All across the country the effects of the COVID-19 pandemic touched everyone in some way, including college students.
When an extended Spring Break at Northeast Mississippi Community College turned into the end of traditional, face-to-face classes for the remainder of the spring semester, students were forced to adjust quickly to a new normal.
All instruction was delivered exclusively in digital format for the rest of the term. The announcement that summer classes at the college would follow the same model soon followed, and so too did the passage of the Coronavirus Aid, Relief, and Economic Security (CARES) Act.
The CARES Act provides economic relief to students who incurred expenses related to the disruption of campus operations due to coronavirus (including eligible expenses under a student’s cost of attendance, such as food, housing, course materials, technology, health care, and child care).
“We are pleased to manage the funds provided by the Federal Government through the CARES Act to assist our students that were affected by the COVID-19,” Northeast president Dr. Ricky G. Ford said.
“These monies will help to defray some of the costs our students encountered with the conversion to a fully online format with their classes.”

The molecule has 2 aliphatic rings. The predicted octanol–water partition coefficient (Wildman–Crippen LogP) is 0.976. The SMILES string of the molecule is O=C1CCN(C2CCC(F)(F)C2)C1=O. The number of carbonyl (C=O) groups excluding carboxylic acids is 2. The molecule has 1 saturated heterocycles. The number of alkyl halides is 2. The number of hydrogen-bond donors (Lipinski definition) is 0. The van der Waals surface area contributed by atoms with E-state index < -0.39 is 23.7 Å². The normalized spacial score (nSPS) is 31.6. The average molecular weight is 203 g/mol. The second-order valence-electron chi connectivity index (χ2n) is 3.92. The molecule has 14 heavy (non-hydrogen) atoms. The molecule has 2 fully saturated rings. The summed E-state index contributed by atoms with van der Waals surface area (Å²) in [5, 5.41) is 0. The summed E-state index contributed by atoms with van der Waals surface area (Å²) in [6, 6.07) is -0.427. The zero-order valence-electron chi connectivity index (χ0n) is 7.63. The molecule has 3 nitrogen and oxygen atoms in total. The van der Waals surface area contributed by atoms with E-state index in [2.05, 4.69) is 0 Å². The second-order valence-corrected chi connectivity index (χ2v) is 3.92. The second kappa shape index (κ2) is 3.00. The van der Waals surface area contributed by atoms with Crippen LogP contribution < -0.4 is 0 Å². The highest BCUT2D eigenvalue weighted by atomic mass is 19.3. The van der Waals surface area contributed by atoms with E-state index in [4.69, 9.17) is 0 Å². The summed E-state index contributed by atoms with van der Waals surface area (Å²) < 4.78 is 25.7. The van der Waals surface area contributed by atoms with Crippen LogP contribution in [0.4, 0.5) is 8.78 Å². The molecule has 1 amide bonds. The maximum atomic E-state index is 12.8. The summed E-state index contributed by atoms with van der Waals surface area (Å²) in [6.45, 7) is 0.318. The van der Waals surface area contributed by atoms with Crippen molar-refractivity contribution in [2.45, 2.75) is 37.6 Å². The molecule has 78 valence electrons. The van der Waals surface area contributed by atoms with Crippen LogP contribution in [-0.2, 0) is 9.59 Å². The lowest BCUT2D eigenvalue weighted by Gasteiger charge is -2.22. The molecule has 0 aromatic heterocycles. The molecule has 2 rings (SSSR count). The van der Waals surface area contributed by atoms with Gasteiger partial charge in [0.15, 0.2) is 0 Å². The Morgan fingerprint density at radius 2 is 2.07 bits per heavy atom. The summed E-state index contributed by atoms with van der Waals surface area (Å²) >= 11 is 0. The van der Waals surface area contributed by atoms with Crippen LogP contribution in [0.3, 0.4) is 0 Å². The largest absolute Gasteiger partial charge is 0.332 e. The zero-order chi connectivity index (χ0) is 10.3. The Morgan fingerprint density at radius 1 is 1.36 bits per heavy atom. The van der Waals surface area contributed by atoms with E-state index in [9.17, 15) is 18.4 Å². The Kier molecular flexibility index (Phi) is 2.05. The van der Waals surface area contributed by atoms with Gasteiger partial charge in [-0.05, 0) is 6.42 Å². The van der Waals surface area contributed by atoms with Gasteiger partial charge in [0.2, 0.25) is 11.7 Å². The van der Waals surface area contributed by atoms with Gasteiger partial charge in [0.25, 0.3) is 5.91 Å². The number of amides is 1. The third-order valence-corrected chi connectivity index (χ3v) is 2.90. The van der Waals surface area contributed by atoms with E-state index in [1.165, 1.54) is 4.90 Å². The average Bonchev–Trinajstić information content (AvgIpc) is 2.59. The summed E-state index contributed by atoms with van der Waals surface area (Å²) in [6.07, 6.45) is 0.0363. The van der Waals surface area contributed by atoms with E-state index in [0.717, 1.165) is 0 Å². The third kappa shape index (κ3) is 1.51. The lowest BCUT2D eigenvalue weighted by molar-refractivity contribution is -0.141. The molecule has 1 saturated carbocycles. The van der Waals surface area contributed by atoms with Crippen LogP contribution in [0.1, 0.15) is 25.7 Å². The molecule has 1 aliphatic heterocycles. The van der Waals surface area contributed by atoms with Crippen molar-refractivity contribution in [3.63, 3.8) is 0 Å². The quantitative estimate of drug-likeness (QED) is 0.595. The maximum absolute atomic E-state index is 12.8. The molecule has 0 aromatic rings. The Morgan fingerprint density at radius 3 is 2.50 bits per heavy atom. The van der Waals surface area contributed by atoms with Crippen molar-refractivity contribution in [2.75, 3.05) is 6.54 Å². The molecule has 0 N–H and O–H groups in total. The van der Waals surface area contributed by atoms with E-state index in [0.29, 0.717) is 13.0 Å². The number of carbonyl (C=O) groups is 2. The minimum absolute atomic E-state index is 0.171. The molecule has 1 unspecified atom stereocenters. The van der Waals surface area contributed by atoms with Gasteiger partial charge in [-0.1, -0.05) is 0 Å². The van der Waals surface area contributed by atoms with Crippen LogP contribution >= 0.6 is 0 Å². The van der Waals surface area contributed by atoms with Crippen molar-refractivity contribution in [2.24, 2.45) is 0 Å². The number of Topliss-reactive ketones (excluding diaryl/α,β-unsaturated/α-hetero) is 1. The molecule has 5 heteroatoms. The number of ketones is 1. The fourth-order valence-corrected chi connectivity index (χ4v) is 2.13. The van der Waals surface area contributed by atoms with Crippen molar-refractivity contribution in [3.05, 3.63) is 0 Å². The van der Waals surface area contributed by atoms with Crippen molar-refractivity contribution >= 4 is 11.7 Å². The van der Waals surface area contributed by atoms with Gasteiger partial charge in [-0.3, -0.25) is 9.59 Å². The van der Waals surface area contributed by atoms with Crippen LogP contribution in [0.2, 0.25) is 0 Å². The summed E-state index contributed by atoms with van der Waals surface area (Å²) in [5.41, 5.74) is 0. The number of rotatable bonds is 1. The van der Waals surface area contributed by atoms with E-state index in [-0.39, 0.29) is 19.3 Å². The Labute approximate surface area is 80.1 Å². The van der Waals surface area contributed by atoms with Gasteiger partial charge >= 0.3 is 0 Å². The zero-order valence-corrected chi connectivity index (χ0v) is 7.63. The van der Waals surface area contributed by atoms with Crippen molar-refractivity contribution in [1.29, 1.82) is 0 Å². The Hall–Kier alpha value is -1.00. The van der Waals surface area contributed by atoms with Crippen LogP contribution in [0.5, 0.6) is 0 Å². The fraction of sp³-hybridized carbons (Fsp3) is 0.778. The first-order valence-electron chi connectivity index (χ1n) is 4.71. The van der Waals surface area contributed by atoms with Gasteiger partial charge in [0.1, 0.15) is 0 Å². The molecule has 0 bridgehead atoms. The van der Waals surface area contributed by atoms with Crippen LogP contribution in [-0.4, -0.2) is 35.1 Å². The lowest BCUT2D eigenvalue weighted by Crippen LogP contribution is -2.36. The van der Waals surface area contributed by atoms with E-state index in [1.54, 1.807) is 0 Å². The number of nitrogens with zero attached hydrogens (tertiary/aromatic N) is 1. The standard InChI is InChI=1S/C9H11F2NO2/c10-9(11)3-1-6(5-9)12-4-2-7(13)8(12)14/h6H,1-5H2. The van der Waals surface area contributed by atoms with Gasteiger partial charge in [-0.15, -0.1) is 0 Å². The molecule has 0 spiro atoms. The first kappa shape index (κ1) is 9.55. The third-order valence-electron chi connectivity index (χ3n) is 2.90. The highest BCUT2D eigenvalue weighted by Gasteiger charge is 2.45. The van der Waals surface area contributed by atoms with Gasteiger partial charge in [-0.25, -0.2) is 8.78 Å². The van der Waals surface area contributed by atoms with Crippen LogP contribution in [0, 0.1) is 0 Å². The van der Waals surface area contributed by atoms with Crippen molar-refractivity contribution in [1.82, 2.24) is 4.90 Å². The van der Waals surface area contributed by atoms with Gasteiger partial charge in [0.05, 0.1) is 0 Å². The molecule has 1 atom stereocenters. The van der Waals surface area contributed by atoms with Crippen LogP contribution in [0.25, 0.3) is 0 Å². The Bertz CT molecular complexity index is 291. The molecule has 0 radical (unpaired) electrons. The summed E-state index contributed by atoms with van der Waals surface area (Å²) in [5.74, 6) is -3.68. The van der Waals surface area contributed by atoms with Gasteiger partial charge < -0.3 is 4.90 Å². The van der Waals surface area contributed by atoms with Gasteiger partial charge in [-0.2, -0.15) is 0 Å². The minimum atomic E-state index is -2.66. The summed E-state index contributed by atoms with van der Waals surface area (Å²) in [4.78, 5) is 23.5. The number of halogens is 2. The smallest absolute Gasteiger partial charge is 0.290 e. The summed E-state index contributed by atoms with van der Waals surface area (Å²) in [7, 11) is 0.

Northeast was and remains committed to providing this economic relief money directly to its students in as transparent and expeditious a manner as possible. Undoubtedly, there will be questions regarding eligibility to receive these funds, how the money will be distributed to students, and how receipt of CARES Act funding may impact a student’s other finances.
“We released the second and final disbursement of the CARES ACT funds on Tuesday June 2,” reported Greg Windam, director of financial aid at Northeast.
“Approximately 2,400 students have received a portion of the those funds totaling $1,894,980.68.
“We are hopeful that this will assist students that incurred extra expenses, such as housing, meals, internet costs and extra equipment, related to the transition to online classes. These students have gone through a lot since March and many have faced economic hardships that have added extra stress. We hope that these funds can help ease some of that stress.”
Based on guidance provided by the Department of Education, students were required to meet the following eligibility parameters to qualify for CARES Act funds: Be eligible to participate in programs under Section 484 in Title IV of the Higher Education Act of 1965, as amended. (e.g., be eligible to receive federal financial aid funds such as the Pell Grant, TEACH Grant, Direct Loans, etc.), Not enrolled in an exclusively online program or classes on or prior to March 13, 2020 and Be a degree-seeking student enrolled in 1 or more credit hours (excluding Life Learning Skills classes (LLS)) for the Spring 2020 term.
Windam said the funds are not counted as gross income and does not have to be repaid.